Fordham University            The Jesuit University of New York
 


Theatre Director Lawrence Sacharow Mourned

Contact: Elizabeth Schmalz
(212) 636-6530
schmalz@fordham.edu


 Lawrence Sacharow
 Lawrence Sacharow, April 2006

Lawrence J. Sacharow, director of the theatre program at Fordham College at Lincoln Center, and Obie Award-winning director of Len Jenkin's "Five of Us," died Monday, August 14, at New York Hospital, of complications from leukemia. He was 68.

Sacharow, known to peers, colleagues and students alike as a humane and daring director, tangled with some of the most challenging works of modern theater, including plays by Edward Albee, Samuel Beckett, Anton Chekhov and Sam Shepard.

For his direction in 1994 of Albee's Pulitzer Prize-winning play, "Three Tall Women," Sacharow received the Lucille Lortel Award for Outstanding Direction and was nominated for an Outer Critics Circle award. In 2003, Sacharow directed the highly celebrated off-Broadway production of "Beckett/Albee," an evening of one-act plays starring Marian Seldes and Brian Murray.

"His talents both as a director and a teacher were always aimed at those things which matter most," said Edward Albee. "He taught me a great deal, and he is very much alive."

Lawrence Sacharow, known to his friends as Larry, was born on October 10, 1937. Sacharow's love of the theater began as an undergraduate at Brooklyn College when he saw his first play by Albee, "Zoo Story." It convinced him that he wanted to spend his life working in the theater.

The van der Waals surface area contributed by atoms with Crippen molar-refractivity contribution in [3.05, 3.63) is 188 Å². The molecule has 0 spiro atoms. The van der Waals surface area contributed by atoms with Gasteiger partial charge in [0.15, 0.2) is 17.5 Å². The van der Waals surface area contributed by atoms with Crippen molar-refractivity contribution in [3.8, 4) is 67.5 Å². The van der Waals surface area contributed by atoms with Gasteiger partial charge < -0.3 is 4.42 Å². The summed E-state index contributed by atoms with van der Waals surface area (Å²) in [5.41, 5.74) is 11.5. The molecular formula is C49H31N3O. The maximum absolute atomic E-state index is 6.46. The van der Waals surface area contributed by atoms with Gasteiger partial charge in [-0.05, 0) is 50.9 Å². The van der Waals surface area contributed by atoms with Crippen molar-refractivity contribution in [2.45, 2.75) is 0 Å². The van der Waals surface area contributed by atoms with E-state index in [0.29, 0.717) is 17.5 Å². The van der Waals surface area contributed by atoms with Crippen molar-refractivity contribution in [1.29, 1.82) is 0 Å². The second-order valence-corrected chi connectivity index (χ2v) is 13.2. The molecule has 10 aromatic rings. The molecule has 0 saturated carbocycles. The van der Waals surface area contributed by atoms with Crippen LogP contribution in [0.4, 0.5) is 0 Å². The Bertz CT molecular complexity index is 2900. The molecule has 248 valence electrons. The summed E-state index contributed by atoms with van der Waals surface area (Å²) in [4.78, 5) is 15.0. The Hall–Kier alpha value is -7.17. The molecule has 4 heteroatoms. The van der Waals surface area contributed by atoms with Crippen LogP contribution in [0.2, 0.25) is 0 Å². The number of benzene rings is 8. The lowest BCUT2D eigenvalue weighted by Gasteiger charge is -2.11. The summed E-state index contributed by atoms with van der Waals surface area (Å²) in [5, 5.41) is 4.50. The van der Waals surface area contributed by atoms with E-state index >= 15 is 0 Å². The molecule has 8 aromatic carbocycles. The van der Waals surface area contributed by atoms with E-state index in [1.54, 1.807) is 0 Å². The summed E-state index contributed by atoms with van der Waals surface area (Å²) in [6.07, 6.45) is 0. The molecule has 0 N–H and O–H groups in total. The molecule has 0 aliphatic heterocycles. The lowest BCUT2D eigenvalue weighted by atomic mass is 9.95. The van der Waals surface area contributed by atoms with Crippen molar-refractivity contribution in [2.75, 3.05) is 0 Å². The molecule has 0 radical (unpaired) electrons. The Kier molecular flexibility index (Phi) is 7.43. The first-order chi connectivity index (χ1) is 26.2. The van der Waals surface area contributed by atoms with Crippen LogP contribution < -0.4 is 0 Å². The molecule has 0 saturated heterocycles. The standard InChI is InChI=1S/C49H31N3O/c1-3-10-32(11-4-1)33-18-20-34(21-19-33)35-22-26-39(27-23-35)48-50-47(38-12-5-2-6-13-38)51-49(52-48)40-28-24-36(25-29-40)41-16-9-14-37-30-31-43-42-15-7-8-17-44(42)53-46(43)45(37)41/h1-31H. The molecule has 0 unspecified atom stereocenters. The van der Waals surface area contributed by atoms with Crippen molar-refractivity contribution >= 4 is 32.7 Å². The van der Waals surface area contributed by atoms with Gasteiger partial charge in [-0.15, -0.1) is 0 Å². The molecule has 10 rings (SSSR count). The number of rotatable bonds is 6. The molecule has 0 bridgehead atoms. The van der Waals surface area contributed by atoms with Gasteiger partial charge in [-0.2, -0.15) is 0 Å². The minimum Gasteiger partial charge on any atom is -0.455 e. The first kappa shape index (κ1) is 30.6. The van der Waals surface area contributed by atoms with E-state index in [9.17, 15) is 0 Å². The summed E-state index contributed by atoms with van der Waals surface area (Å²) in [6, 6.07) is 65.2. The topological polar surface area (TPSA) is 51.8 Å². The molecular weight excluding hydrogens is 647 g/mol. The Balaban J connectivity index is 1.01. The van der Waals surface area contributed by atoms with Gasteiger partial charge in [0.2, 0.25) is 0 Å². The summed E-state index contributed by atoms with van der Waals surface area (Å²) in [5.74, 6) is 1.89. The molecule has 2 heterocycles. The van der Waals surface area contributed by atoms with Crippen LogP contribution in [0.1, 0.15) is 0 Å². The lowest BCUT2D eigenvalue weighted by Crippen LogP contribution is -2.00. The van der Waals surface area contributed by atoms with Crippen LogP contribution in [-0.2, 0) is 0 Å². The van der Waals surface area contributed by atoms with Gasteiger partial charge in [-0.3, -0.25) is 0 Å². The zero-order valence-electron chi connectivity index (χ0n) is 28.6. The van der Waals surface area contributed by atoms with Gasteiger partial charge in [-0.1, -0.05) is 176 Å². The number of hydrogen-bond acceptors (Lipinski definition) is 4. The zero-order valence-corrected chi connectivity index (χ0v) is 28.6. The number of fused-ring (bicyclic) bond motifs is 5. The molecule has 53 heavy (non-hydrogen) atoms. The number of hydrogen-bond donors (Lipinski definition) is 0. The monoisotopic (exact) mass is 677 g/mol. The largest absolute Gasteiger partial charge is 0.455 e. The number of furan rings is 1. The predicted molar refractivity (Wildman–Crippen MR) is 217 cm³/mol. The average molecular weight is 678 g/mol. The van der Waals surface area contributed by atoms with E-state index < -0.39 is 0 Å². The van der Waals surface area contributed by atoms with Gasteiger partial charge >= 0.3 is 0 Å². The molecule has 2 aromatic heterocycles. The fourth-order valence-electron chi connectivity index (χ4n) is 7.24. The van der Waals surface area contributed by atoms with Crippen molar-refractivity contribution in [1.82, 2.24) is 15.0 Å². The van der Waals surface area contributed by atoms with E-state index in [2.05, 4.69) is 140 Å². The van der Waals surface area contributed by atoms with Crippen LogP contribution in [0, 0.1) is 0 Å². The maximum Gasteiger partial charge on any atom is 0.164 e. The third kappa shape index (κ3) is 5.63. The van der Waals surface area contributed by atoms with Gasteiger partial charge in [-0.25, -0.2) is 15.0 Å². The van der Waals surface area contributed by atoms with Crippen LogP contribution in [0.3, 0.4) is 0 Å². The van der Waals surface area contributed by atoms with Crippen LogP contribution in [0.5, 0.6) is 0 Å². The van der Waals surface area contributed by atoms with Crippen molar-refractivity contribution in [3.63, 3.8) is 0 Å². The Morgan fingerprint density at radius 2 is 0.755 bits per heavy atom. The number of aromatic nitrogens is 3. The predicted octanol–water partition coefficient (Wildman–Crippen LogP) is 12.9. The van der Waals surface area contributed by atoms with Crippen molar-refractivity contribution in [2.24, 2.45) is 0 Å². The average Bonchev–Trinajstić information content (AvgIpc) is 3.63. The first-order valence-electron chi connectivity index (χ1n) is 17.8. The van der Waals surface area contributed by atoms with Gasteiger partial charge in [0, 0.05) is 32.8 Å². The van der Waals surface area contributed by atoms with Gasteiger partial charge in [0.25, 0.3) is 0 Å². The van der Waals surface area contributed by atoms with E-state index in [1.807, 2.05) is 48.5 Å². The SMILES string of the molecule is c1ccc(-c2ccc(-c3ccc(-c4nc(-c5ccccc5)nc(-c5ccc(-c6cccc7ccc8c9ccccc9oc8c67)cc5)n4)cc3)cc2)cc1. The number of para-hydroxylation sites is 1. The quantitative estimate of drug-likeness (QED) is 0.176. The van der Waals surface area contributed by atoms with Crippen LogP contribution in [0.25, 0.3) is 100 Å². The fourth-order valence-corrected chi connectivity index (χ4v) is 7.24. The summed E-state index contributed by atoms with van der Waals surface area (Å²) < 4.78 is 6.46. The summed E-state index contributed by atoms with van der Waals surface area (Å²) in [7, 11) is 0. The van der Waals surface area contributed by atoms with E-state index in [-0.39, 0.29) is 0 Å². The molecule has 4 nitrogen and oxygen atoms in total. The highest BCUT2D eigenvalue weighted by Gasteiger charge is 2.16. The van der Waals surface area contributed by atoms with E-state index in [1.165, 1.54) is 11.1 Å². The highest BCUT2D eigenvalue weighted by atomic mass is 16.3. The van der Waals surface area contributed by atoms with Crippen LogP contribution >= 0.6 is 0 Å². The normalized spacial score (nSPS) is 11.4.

"It's very rare," said Sacharow in a 2004 interview, "when you go the theater and it actually changes your life."

The founding artistic director of River Arts Repertory in Woodstock, N.Y., Sacharow directed Joanne Woodward in "The Seagull," and also directed the only stage production of the film "Casablanca," among numerous other productions at River Arts. He also served as chairman of the theater panel of the New York State Council on the Arts.

Sacharow is remembered by Marian Seldes, preeminent stage and screen actress, as a remarkable innovator who carried his compassion and commitment to the cause of the human family with him into the theater.

"Larry's vision of the theatre was of world theatre, beyond Broadway, beyond New York, and he imparted that to his students and into the Fordham curriculum," she said. That's very rare."

Sacharow was deeply committed to dramatizing the challenges of lives touched by war, drug abuse and political oppression, and organized a panel discussion on "Making Theater During War" at Fordham. He was a great fan of Russian and Indian theater, and was considered a pioneer in biographical theater. In 1968 he conceived and directed "The Concept," a social commentary on drug addiction performed by recovering addicts from Daytop Village, a drug rehabilitation center. "The Concept" ran for three years off-Broadway and was brought back to the stage in 1986, and again in 1994, to tour the Moscow Art Theater and the Gorky Theater in St. Petersburg. In 2005, "The Concept" was still being performed at venues across the country.